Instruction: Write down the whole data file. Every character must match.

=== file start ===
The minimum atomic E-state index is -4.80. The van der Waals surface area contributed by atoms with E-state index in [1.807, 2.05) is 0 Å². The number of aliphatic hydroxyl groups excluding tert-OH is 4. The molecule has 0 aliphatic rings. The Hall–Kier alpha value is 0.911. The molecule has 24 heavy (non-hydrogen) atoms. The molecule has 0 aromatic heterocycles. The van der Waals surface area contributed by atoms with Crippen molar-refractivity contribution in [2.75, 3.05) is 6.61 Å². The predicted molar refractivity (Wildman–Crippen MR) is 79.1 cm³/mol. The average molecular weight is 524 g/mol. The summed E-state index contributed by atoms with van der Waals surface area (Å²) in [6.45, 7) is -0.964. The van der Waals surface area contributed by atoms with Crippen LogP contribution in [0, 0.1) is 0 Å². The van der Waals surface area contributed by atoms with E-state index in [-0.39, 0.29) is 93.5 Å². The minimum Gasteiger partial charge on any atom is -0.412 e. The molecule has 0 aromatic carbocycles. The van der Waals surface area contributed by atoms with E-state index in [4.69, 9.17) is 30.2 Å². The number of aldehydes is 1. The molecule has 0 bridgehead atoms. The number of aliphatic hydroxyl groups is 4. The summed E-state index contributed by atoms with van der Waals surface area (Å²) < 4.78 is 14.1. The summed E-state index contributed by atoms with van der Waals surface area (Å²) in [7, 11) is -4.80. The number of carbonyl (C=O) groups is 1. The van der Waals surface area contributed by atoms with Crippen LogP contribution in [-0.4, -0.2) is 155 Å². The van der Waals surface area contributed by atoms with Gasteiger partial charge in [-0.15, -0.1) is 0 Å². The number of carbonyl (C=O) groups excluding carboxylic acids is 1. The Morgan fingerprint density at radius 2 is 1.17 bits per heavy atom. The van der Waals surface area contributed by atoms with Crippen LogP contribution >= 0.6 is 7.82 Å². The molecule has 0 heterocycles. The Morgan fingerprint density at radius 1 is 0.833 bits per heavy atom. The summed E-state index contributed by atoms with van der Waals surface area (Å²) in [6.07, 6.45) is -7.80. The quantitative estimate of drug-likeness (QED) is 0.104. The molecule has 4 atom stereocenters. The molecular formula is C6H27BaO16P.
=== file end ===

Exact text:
The minimum atomic E-state index is -4.80. The van der Waals surface area contributed by atoms with E-state index in [1.807, 2.05) is 0 Å². The number of aliphatic hydroxyl groups excluding tert-OH is 4. The molecule has 0 aliphatic rings. The Hall–Kier alpha value is 0.911. The molecule has 24 heavy (non-hydrogen) atoms. The molecule has 0 aromatic heterocycles. The van der Waals surface area contributed by atoms with Crippen molar-refractivity contribution in [2.75, 3.05) is 6.61 Å². The predicted molar refractivity (Wildman–Crippen MR) is 79.1 cm³/mol. The average molecular weight is 524 g/mol. The summed E-state index contributed by atoms with van der Waals surface area (Å²) in [6.45, 7) is -0.964. The van der Waals surface area contributed by atoms with Crippen LogP contribution in [0, 0.1) is 0 Å². The van der Waals surface area contributed by atoms with E-state index in [-0.39, 0.29) is 93.5 Å². The minimum Gasteiger partial charge on any atom is -0.412 e. The molecule has 0 aromatic carbocycles. The van der Waals surface area contributed by atoms with E-state index in [4.69, 9.17) is 30.2 Å². The number of aldehydes is 1. The molecule has 0 bridgehead atoms. The number of aliphatic hydroxyl groups is 4. The summed E-state index contributed by atoms with van der Waals surface area (Å²) < 4.78 is 14.1. The summed E-state index contributed by atoms with van der Waals surface area (Å²) in [7, 11) is -4.80. The number of carbonyl (C=O) groups is 1. The van der Waals surface area contributed by atoms with Crippen LogP contribution in [-0.4, -0.2) is 155 Å². The van der Waals surface area contributed by atoms with Gasteiger partial charge in [-0.15, -0.1) is 0 Å². The number of carbonyl (C=O) groups excluding carboxylic acids is 1. The Morgan fingerprint density at radius 2 is 1.17 bits per heavy atom. The van der Waals surface area contributed by atoms with Crippen LogP contribution >= 0.6 is 7.82 Å². The molecule has 0 heterocycles. The Morgan fingerprint density at radius 1 is 0.833 bits per heavy atom. The summed E-state index contributed by atoms with van der Waals surface area (Å²) in [6.07, 6.45) is -7.80. The quantitative estimate of drug-likeness (QED) is 0.104. The molecule has 4 atom stereocenters. The molecular formula is C6H27BaO16P.